Fuel’s gold


The coastal town of Coos Bay appears poised to land every economic development director’s dream: a single employer that will bring hundreds of family-wage jobs and millions in tax revenue. 

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Coos Bay’s North Spit:
site of proposed LNG export facility


The coastal town of Coos Bay appears poised to land every economic development director’s dream: a single employer that will bring hundreds of family-wage jobs and millions in tax revenue.

The Jordan Cove Energy Project, a joint effort between Canadian energy group Veresen and Oklahoma-based infrastructure company Williams, is considering building a liquefied natural gas (LNG) plant on the north spit of Coos Bay. The facility would accept natural gas from a new pipeline originating in Klamath County, liquefy it and ship it to markets in Asia. 

Michael Hinrichs, director of public affairs for the project, says the effort represents a $7.7 billion investment, which would make it the largest single private investment in the state’s history. “That’s even more significant when you consider it’s in southern Oregon, an area that really needs development.”

Building the LNG facility and accompanying power plant will bring 2,100 construction jobs to the region, Hinrichs reports. Pipeline construction will bring an additional 1,400. Once the plants are up and running, they’re expected to employ up to 200 people and create 700 indirect jobs. 

How many of those workers will be locals is still a matter of debate. Jordan Cove aims to hire construction workers from Southern Oregon, Hinrichs says. However, many of the positions at the LNG plant and the pipeline are highly specialized and require skills residents are unlikely to possess. 

Rodger Craddock, Coos Bay’s city manager, still considers the glass half full. “We’re looking at all the spin-off businesses that will develop to service those new workers,” he says. He points to a new hardware store, an auto-parts store and a microbrewery that recently opened in the area. Properties that have been off the market for a long time are coming back because people realize changes may be coming. 

The big, fossil fuel-based project has created controversy. The main source of local opposition is Citizens Against LNG. Among their concerns: The facility will take up a large amount of space adjacent to the Oregon Dunes National Recreation Area. Should it be abandoned, it will leave behind a sizeable eyesore in an area important to tourism. The plant will be in a flood and tsunami zone and near an airport, raising safety concerns. Transport tankers require a large security perimeter around them, which may affect recreational and commercial fishing. There is evidence that exporting natural gas will raise prices for American consumers.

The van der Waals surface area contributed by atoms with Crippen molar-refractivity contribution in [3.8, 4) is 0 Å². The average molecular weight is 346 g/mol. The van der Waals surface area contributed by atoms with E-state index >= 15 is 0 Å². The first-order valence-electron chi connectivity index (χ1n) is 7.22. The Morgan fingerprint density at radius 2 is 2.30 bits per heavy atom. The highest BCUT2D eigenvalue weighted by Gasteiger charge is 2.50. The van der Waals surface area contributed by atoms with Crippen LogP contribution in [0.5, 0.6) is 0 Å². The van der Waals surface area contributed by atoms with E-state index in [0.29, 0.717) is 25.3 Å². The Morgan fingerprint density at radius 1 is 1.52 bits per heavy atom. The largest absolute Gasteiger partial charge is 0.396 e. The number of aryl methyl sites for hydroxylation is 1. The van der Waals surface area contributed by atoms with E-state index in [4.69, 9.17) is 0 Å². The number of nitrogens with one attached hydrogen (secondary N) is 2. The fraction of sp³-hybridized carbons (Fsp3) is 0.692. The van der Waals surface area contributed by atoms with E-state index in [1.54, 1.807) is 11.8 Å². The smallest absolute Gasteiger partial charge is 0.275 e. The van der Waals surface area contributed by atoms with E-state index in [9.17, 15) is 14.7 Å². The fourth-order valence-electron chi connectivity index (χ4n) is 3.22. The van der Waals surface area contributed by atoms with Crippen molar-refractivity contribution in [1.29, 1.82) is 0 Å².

In addition to concerns about the LNG plant, the pipeline will cut across land belonging to farmers and ranchers, something many private land owners oppose. It will cross five rivers and hundreds of small streams, disturbing salmon habitats. Approximately 5,000 people from the four counties affected by the pipeline have signed a petition opposing it.

Jody McCaffree, Citizens Against LNG’s volunteer executive director, prefers the community focus on existing industries, such as the region’s farms and dairies, or renewable energy projects. “We could build wind turbines or do other things that aren’t as destructive to the environment and the bay.” 

A Seattle company is exploring an offshore wind farm in the area; however, it’s hard to blame officials for jumping at the opportunities presented by Jordan Cove. Besides jobs, the facility and pipeline are expected to bring millions of dollars in taxes and other revenue.

Jordan Cove’s only remaining hurdle is obtaining permits from regulatory agencies — no small feat, Hinrichs acknowledges. Still, if the project can stay on schedule, expect building on the LNG facility to begin in 2015, with pipeline construction starting a year later.

Port of Coos Bay Facts: Built in 1912. During peak years, the port saw 300 vessel calls a year. Now the number is closer to 60. If the Jordan Cove project goes forward, vessel calls are expected to reach 180 annually.

“I didn’t start out to oppose this project. But the more I studied it, I thought, ‘Why would we do this?’ We’re not against jobs. We want the jobs of the future. If we’re going to dig up our natural habitat, it should be for something that’s going to be here 20 years from now. You’re not going to get that with fossil fuel infrastructure.” —Jody McCaffree, Citizens Against LNG

Project timeline:

2014: Obtain permits from regulatory agencies 
2015: Begin construction of LNG plant and South Dunes Power Plant
2016: Begin pipeline construction
2019: All facilities operational